Core Augmented Reality Education C.A.R.E.
Core Augmented Reality Education (C.A.R.E.) is an educational technology company that creates educational materials that employ augmented reality. C.A.R.E. currently offers a library of K-8 augmented worksheets and animated lesson in English Language Arts and Mathematics. C.A.R.E. products also include a 4-D, holographic lab. All C.A.R.E. curricular products are aligned with Common Core Standard and Next Generation Science Standards.
The student uses the proprietary AR Education application to access the virtual material. This application is available for both Android and iOS devices and may be downloaded from either Google play or the Apple App Store. As many schools are adopting 1:1 policies and are using tablets in the classroom, C.A.R.E. STEM resources are particularly timely.
Between 20 and 30 lesson plans are currently available for each grade from K-8, with the publication of high school materials anticipated for this summer.
C.A.R.E., founded in 2014, is a reseller of the 4D Studio created by DAQRI, an Augmented Reality developer. As content partner with DAQRI, C.A.R.E. creates the educational materials that benefit from their technologies.
Assuming that the AR Education application functions well, there is very little downside to this product/company. C.A.R.E. is certainly one of the first AR education companies to emerge, but as Augmented Reality becomes more well known, others will surely follow.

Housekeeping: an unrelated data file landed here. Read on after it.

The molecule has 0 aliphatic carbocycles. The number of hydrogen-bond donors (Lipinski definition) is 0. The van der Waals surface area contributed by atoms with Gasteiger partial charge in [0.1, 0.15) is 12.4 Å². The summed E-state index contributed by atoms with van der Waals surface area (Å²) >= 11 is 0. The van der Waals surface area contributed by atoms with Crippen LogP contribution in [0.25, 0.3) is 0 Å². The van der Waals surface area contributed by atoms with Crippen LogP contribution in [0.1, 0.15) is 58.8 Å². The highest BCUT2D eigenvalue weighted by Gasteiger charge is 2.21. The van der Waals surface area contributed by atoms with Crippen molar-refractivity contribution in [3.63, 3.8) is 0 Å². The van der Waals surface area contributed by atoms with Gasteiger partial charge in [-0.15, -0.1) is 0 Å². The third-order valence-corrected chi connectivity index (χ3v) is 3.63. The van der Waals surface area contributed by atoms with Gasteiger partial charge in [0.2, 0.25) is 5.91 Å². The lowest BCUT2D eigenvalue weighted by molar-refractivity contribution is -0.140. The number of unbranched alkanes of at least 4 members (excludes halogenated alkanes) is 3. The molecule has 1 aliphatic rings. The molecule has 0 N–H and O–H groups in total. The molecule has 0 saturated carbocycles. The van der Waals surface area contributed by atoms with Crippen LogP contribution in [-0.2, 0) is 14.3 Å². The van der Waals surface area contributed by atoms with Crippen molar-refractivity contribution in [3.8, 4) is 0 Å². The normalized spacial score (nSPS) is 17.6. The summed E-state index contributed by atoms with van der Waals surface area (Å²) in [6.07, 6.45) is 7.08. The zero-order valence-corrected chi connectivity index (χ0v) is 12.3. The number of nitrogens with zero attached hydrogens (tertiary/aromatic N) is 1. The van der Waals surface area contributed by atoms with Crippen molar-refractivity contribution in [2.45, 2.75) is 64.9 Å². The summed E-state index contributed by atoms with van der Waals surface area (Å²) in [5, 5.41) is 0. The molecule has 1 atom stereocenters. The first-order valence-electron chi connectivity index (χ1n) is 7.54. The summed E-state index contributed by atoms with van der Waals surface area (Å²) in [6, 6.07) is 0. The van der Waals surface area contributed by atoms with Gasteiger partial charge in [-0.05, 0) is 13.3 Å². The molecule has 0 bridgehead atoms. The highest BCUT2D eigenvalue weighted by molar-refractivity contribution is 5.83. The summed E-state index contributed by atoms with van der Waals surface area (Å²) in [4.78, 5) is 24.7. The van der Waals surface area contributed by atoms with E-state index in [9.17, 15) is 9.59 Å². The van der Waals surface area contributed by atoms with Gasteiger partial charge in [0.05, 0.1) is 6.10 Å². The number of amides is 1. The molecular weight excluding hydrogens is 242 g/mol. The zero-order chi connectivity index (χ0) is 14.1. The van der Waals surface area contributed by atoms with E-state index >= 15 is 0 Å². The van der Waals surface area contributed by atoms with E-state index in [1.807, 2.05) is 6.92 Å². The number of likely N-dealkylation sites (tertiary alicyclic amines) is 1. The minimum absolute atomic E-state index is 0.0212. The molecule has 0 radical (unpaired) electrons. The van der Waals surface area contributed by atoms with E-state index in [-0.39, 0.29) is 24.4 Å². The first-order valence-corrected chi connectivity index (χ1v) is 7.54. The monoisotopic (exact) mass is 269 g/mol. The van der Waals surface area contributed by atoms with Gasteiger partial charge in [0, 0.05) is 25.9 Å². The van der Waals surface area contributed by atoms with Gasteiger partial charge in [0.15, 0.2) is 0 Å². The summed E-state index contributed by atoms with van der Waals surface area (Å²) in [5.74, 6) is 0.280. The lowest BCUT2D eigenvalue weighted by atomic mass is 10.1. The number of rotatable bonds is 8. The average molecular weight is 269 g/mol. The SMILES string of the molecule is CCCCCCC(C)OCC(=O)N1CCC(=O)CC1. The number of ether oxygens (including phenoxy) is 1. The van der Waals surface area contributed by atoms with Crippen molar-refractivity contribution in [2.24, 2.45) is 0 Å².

Augmented Reality in STEM Education
In Augmented Reality (AR), the display of virtual information, and video are triggered by text, images, or objects in real life. This effect is generated using an AR application in a camera or monitor. Accessibility, low cost, and ease of use have helped to make AR one of the most exciting technologies to surface in recent years.
Kroeker (2010) went to far as to suggest that AR "could become the fundamental user interface of the 21st century".
Certainly it is likely to be one in education. All areas of STEM education can benefit from AR. It can "aid in design by allowing students to construct interactive objects, create visual models to accompany math problems, and examine engineering problems from different perspectives" (Thornton, Ernst, & Clark, 2012, p. 20).